Pop nostalgia is an odd thing. It’s the connective tissue between the new movie Jersey Boys and this week’s Doc Option, the tremendously obscure 1976 film All This and World War II. Jersey Boys is based on the hit 2005 Broadway play of the same name, a dramatization of the rise and fall of The Four Seasons. All This and World War II features the music of The Beatles, the act that dethroned The Four Seasons from their perch at the top of musical popularity in the mid-’60s. But the doc also incorporates The Four Seasons and its perpetual frontman Frankie Valli into its mix. If you’re wondering what kind of a production would concoct such a situation, well, the answer is stranger than anything you’re probably expecting.
All This and World War II is an 88-minute recap of World War II, consisting of newsreel footage and clips from movies and propaganda films of the period, all set to covers of Beatles songs. Ambrosia’s cover of “Magical Mystery Tour” plays as Hitler and his cronies go about their day in Berlin. “I Am the Walrus,” as played by Leo Sayer, scores the bombing of Pearl Harbor. And Japanese-Americans are rounded up and shipped off to concentration camps with Sayer intoning “Let It Be” in the background. Valli’s cover of “A Day in the Life” scores a montage of military fortifications and soldiers going about their daily work (the Four Seasons track is “We Can Work It Out”). So on and so forth.
If all of this sounds incredibly crazy, well holy shit you don’t know the half of it.
This doc is a jaw-dropping mix of the tasteless, the baffling and occasional moments of deranged half-brilliance. It apparently originated as a dream experienced by Russ Regan, the then-president of 20th Century Fox records. This explains both the half-assed commercialistic cash-in nature of the doc and its warped conceit. Susan Winslow was picked to helm the film on the strength of her work doing research for Brother, Can You Spare a Dime?, a similar film that blended footage of the Great Depression with songs of the era. But using music that comes from the same time as the events you’re depicting is a far cry from using music that originates 20 or 30 years after the fact. And All This and World War II is setting extremely grim events to upbeat or dreamy pop songs, to boot.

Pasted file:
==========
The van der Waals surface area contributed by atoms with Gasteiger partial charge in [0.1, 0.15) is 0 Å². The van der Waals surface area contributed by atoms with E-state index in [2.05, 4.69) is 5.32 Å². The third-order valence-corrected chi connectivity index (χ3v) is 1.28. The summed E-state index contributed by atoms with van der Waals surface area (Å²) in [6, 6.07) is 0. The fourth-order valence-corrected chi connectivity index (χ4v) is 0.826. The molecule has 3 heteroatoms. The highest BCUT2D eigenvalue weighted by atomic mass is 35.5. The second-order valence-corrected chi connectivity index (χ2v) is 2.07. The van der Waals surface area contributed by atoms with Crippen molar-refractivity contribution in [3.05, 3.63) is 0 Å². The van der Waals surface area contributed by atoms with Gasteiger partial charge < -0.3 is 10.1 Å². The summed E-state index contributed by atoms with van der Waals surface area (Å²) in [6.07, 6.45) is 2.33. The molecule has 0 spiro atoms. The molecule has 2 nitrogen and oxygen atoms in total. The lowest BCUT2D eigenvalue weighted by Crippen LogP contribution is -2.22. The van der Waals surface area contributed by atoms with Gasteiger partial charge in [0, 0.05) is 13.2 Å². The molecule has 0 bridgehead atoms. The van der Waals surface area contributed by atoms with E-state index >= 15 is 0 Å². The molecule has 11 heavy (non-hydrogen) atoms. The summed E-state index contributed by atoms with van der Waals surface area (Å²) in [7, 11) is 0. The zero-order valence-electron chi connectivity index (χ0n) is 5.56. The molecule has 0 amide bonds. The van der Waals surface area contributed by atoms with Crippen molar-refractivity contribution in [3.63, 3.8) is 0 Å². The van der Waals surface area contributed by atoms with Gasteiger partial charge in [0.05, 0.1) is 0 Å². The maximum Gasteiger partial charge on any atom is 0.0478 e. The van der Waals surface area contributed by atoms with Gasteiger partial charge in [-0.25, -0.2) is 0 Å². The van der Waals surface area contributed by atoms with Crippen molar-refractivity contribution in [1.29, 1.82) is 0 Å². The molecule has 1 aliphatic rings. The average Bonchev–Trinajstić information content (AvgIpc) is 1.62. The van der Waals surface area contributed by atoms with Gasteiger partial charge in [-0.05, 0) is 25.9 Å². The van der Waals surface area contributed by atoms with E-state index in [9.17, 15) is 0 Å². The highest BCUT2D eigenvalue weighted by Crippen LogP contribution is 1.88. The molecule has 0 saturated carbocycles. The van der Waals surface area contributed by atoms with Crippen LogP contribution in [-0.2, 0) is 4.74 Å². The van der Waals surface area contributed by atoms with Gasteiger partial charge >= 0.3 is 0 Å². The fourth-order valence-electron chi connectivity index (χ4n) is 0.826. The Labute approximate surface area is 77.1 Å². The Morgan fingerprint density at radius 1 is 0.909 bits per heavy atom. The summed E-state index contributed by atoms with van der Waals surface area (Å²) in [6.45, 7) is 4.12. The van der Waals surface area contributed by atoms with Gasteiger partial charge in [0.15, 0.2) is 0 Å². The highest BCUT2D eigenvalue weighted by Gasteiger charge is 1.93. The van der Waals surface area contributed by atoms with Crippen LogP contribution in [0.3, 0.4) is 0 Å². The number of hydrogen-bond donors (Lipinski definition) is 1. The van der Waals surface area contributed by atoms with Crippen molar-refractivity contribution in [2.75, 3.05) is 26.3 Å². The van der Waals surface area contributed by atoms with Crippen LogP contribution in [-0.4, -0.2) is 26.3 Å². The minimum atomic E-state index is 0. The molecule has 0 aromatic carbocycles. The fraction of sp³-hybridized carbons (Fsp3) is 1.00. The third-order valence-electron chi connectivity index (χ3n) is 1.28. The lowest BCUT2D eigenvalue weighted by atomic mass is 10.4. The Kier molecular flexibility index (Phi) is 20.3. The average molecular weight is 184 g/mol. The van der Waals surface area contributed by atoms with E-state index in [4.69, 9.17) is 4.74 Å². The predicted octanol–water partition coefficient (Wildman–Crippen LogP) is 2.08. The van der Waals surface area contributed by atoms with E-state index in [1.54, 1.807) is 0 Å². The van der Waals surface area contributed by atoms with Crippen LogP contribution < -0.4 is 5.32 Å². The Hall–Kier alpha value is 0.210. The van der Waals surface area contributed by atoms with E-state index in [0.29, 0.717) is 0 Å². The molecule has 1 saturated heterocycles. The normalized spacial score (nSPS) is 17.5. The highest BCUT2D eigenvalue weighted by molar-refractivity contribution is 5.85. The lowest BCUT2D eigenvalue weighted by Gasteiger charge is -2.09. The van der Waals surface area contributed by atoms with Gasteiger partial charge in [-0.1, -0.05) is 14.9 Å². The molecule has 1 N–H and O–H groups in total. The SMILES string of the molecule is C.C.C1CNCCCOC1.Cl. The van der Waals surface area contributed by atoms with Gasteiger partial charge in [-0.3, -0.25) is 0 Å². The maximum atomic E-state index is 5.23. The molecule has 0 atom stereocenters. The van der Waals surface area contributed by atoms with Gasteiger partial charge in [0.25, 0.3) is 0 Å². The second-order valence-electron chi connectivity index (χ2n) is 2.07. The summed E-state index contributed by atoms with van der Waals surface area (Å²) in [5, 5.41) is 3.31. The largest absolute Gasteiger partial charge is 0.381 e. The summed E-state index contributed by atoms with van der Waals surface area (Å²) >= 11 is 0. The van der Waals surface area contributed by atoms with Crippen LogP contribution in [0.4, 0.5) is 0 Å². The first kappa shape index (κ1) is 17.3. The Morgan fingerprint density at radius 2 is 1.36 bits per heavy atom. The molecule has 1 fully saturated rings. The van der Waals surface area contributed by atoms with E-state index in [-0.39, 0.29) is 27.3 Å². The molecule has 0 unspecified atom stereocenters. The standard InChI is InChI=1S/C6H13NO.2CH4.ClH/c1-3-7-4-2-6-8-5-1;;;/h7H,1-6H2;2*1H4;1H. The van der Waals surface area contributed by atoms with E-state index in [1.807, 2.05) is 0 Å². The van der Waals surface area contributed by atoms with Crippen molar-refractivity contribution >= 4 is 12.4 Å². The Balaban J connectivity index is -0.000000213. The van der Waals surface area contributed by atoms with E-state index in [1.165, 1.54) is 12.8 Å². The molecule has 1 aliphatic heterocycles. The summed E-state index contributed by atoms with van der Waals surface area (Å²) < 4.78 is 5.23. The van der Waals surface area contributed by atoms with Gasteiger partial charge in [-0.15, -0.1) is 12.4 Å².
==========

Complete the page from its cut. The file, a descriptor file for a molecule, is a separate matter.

The film is morbidly riveting, as each new choice of song and visuals is more jarring than the last. It’s completely unsurprising to know that it sank like an anchor at the box office in 1976, pulled out of theaters two weeks after its release. The doc was never put out on any home media format, but bootlegs have circulated for years, and it is available in its entirety on YouTube, which is the perfect place for it. After all, that site is the home of hundreds of thousands of song and video pairings that leave their viewers scratching their heads as to what the hell their makers were thinking. In this way, All This and World War II could be considered unintentionally ahead of its time.
In 1976, people looked back on World War II with a long montage set to modern pop. In 2014, people look back on the 1960’s with a movie based on a play that takes a Rashomon-like approach to a true story. I wonder how people in the 2050’s will look back on this time. In any case, they’ll have both All This and World War II and Jersey Boys to instruct them as to how we of the past processed history.